I have been self-studying the concept of index of refraction in relativity and encountered the Abraham-Minkowski Dilemma. In particular I found this article that appears to approach my ideas on this topic, with the Abraham relation being the kinetic momentum and the Minkowski representation being the canonical momentum.
Would it be incorrect to alternately express this idea as a difference in the covariant and contravariant representation of the momentum tensor using an invariant scalar index of refraction n? (Using the rest frame of a refractive medium as a preferred frame would even allow us to introduce a frequency dependence to n without risking Lorentz invariance.)
Physics rests on many relations that can be expressed as products of tensors. Let A be a standard tensor, and A* be that tensor with the components scaled by n to the power of the time-like covariant indices minus time-like contravariant indices. It is straightforward to show that AB=C implies A*B*=C* for any tensors, including contractions on indices.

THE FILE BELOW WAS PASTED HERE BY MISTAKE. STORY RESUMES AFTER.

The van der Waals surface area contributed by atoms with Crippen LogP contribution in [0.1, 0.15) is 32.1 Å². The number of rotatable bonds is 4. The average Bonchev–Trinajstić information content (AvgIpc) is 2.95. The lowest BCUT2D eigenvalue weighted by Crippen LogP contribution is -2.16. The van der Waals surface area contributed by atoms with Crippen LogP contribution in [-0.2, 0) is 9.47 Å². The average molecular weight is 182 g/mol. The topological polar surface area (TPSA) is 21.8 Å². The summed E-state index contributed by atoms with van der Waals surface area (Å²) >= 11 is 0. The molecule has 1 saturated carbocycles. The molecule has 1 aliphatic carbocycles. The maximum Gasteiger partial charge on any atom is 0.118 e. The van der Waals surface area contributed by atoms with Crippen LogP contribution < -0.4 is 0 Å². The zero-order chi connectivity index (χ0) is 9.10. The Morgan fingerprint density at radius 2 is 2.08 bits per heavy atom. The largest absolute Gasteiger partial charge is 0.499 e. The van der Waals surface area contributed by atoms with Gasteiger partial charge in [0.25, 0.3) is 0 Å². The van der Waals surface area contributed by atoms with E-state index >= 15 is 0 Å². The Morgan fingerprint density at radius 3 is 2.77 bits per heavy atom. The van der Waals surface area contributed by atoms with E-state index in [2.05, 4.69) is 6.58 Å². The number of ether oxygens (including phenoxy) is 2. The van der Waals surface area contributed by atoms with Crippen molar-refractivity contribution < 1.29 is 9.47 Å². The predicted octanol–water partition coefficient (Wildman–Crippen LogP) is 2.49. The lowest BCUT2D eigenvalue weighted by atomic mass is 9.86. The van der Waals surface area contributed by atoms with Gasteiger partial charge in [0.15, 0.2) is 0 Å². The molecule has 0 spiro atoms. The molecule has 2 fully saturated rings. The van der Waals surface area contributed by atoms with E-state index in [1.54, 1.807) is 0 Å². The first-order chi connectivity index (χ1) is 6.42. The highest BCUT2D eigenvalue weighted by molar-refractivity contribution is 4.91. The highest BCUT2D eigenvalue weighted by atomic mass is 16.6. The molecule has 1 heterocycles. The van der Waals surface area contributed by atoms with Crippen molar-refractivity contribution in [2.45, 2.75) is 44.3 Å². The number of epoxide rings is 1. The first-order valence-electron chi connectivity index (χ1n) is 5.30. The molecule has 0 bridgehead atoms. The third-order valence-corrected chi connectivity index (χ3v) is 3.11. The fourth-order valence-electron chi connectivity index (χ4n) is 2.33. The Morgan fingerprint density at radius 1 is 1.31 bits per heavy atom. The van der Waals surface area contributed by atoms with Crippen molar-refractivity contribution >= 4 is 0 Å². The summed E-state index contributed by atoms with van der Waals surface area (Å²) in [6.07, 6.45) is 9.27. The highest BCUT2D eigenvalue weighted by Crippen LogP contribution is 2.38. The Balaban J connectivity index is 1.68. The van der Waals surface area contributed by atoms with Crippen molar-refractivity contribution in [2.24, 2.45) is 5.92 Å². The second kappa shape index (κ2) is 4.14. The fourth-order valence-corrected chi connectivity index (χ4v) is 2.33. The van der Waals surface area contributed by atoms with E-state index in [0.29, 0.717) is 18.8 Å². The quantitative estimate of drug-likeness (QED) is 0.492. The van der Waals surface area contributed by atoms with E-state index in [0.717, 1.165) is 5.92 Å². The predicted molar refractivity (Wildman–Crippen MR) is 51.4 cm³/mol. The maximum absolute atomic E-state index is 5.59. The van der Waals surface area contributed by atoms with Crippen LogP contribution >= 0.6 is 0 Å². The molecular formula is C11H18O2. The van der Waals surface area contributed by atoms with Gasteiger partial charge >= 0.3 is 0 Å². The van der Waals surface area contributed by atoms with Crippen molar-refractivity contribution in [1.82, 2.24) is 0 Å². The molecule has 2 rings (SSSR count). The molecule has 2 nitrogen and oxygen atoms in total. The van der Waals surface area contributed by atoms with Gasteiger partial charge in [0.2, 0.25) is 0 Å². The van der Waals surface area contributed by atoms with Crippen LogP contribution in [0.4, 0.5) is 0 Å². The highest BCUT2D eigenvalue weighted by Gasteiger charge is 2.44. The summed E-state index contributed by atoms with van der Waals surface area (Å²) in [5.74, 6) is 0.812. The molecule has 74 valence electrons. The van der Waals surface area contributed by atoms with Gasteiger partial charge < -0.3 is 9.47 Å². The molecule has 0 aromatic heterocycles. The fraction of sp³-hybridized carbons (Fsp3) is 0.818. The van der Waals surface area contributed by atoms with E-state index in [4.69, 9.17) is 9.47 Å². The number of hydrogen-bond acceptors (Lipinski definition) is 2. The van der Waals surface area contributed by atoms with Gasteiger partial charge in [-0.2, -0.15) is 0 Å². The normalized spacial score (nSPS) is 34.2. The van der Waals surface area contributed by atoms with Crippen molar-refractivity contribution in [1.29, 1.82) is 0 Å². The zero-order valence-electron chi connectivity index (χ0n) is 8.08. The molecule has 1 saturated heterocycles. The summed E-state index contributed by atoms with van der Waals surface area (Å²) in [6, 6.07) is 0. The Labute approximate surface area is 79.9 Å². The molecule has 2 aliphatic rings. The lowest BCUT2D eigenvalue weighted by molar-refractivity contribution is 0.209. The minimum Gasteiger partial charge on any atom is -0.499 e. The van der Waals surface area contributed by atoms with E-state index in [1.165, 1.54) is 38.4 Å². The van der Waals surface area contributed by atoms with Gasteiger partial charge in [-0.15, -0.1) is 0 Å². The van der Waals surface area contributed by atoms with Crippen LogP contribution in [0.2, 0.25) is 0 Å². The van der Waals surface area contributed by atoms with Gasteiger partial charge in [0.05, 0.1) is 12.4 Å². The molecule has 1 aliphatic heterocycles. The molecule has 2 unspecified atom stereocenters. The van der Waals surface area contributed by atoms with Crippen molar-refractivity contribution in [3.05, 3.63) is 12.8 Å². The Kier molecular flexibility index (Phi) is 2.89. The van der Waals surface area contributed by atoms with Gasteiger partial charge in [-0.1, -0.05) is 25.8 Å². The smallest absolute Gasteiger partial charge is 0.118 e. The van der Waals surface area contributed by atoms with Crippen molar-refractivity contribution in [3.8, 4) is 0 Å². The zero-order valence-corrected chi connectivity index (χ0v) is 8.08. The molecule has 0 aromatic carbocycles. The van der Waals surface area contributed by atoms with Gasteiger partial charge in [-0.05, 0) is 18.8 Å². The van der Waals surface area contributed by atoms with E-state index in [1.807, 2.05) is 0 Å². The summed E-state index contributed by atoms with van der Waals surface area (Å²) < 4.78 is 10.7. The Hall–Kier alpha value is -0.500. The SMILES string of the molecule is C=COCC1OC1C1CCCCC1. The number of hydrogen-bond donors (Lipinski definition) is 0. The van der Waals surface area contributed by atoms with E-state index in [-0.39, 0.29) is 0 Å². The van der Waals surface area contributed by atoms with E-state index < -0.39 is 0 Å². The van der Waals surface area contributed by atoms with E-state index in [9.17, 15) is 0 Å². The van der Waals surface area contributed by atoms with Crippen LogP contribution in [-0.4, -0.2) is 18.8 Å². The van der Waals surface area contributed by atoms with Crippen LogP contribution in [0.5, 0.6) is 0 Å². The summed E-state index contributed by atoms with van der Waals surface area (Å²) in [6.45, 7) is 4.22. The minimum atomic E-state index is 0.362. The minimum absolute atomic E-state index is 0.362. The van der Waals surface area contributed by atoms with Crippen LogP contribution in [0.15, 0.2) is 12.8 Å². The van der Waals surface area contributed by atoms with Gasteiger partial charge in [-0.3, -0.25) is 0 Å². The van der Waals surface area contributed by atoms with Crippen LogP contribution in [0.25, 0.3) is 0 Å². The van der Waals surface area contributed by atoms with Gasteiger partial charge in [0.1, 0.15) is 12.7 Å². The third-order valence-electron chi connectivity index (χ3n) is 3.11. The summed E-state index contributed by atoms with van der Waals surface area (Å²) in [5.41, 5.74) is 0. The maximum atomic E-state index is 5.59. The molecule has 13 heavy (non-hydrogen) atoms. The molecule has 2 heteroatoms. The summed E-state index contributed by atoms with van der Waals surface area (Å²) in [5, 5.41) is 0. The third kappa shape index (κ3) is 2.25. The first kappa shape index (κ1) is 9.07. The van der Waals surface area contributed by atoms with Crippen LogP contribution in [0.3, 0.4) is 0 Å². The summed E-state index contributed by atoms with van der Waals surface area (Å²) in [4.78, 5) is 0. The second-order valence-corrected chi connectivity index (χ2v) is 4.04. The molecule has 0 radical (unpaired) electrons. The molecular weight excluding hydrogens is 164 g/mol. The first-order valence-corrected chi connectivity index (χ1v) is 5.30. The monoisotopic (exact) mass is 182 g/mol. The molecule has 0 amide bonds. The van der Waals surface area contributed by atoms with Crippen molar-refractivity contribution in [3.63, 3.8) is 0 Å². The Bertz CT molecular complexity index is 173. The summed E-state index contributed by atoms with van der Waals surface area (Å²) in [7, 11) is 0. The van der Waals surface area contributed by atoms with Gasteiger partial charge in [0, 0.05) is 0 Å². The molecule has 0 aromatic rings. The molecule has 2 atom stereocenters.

Derivatives become complicated because this representation implies that the metric depends on n.
It should be noted that photons bending as a result of gradients in index of refraction is a well known phenomenon.
My question is, does this relativistic representation of an index of refraction fit within the mainstream?